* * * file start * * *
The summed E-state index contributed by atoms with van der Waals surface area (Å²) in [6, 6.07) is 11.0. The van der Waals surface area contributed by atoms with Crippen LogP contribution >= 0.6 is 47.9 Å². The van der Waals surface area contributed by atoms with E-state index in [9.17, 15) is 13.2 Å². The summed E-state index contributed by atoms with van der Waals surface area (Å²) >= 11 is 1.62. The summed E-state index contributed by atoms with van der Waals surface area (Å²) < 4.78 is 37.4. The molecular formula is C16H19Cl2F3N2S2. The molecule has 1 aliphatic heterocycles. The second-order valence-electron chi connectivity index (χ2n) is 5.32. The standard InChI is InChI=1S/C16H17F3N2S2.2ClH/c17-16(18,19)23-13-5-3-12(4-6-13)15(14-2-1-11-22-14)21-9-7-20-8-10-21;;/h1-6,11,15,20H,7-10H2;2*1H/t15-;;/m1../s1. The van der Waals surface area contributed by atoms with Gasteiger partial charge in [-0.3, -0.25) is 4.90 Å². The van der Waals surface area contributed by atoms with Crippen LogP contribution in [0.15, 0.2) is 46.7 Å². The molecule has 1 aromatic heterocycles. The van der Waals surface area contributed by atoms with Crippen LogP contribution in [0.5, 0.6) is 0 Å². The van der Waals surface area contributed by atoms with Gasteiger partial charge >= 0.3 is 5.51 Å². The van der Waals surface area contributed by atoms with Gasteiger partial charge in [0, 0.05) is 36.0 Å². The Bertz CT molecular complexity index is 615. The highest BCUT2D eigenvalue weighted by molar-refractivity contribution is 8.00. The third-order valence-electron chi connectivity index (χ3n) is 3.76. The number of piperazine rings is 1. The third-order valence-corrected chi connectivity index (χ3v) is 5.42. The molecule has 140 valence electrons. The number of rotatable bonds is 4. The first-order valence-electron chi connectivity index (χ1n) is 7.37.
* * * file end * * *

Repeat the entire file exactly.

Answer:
The summed E-state index contributed by atoms with van der Waals surface area (Å²) in [6, 6.07) is 11.0. The van der Waals surface area contributed by atoms with Crippen LogP contribution >= 0.6 is 47.9 Å². The van der Waals surface area contributed by atoms with E-state index in [9.17, 15) is 13.2 Å². The summed E-state index contributed by atoms with van der Waals surface area (Å²) >= 11 is 1.62. The summed E-state index contributed by atoms with van der Waals surface area (Å²) < 4.78 is 37.4. The molecular formula is C16H19Cl2F3N2S2. The molecule has 1 aliphatic heterocycles. The second-order valence-electron chi connectivity index (χ2n) is 5.32. The standard InChI is InChI=1S/C16H17F3N2S2.2ClH/c17-16(18,19)23-13-5-3-12(4-6-13)15(14-2-1-11-22-14)21-9-7-20-8-10-21;;/h1-6,11,15,20H,7-10H2;2*1H/t15-;;/m1../s1. The van der Waals surface area contributed by atoms with Gasteiger partial charge in [-0.3, -0.25) is 4.90 Å². The van der Waals surface area contributed by atoms with Crippen LogP contribution in [0.15, 0.2) is 46.7 Å². The molecule has 1 aromatic heterocycles. The van der Waals surface area contributed by atoms with Crippen LogP contribution in [0.5, 0.6) is 0 Å². The van der Waals surface area contributed by atoms with Gasteiger partial charge >= 0.3 is 5.51 Å². The van der Waals surface area contributed by atoms with Gasteiger partial charge in [0, 0.05) is 36.0 Å². The Bertz CT molecular complexity index is 615. The highest BCUT2D eigenvalue weighted by molar-refractivity contribution is 8.00. The third-order valence-electron chi connectivity index (χ3n) is 3.76. The number of piperazine rings is 1. The third-order valence-corrected chi connectivity index (χ3v) is 5.42. The molecule has 140 valence electrons. The number of rotatable bonds is 4. The first-order valence-electron chi connectivity index (χ1n) is 7.37.